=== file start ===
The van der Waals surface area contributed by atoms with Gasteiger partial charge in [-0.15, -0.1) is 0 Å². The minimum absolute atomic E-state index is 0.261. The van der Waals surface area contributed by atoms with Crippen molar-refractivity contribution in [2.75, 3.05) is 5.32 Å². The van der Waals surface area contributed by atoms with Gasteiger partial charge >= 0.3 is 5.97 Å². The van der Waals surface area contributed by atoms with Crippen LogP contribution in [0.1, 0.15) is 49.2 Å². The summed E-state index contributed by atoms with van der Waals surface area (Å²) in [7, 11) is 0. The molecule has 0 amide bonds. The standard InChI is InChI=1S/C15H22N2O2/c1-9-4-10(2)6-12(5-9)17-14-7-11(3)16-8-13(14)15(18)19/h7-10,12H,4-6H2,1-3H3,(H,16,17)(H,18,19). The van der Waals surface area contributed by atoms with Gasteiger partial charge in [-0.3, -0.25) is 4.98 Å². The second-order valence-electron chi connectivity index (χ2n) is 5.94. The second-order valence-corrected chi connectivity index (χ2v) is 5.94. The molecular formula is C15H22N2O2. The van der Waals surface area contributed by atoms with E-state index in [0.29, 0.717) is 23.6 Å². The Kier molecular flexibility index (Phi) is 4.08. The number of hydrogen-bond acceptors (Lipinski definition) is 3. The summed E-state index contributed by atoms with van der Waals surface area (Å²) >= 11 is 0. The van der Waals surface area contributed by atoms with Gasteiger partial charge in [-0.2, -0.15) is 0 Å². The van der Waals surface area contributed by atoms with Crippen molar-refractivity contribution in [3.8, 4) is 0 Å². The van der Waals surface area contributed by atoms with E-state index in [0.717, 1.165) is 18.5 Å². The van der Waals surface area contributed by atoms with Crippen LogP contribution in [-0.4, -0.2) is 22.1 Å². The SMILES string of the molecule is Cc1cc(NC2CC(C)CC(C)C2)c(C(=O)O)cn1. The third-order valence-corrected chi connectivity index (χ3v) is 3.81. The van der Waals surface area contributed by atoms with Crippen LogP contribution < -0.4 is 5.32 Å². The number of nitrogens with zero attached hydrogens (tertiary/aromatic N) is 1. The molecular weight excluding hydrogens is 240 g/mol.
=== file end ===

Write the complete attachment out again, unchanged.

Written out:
The van der Waals surface area contributed by atoms with Gasteiger partial charge in [-0.15, -0.1) is 0 Å². The minimum absolute atomic E-state index is 0.261. The van der Waals surface area contributed by atoms with Crippen molar-refractivity contribution in [2.75, 3.05) is 5.32 Å². The van der Waals surface area contributed by atoms with Gasteiger partial charge >= 0.3 is 5.97 Å². The van der Waals surface area contributed by atoms with Crippen LogP contribution in [0.1, 0.15) is 49.2 Å². The summed E-state index contributed by atoms with van der Waals surface area (Å²) in [7, 11) is 0. The molecule has 0 amide bonds. The standard InChI is InChI=1S/C15H22N2O2/c1-9-4-10(2)6-12(5-9)17-14-7-11(3)16-8-13(14)15(18)19/h7-10,12H,4-6H2,1-3H3,(H,16,17)(H,18,19). The van der Waals surface area contributed by atoms with Gasteiger partial charge in [-0.3, -0.25) is 4.98 Å². The second-order valence-electron chi connectivity index (χ2n) is 5.94. The second-order valence-corrected chi connectivity index (χ2v) is 5.94. The molecular formula is C15H22N2O2. The van der Waals surface area contributed by atoms with E-state index in [0.29, 0.717) is 23.6 Å². The Kier molecular flexibility index (Phi) is 4.08. The number of hydrogen-bond acceptors (Lipinski definition) is 3. The summed E-state index contributed by atoms with van der Waals surface area (Å²) >= 11 is 0. The van der Waals surface area contributed by atoms with Gasteiger partial charge in [-0.2, -0.15) is 0 Å². The van der Waals surface area contributed by atoms with Crippen molar-refractivity contribution in [3.8, 4) is 0 Å². The van der Waals surface area contributed by atoms with E-state index in [0.717, 1.165) is 18.5 Å². The van der Waals surface area contributed by atoms with Crippen LogP contribution in [-0.4, -0.2) is 22.1 Å². The SMILES string of the molecule is Cc1cc(NC2CC(C)CC(C)C2)c(C(=O)O)cn1. The third-order valence-corrected chi connectivity index (χ3v) is 3.81. The van der Waals surface area contributed by atoms with Crippen LogP contribution < -0.4 is 5.32 Å². The number of nitrogens with zero attached hydrogens (tertiary/aromatic N) is 1. The molecular weight excluding hydrogens is 240 g/mol.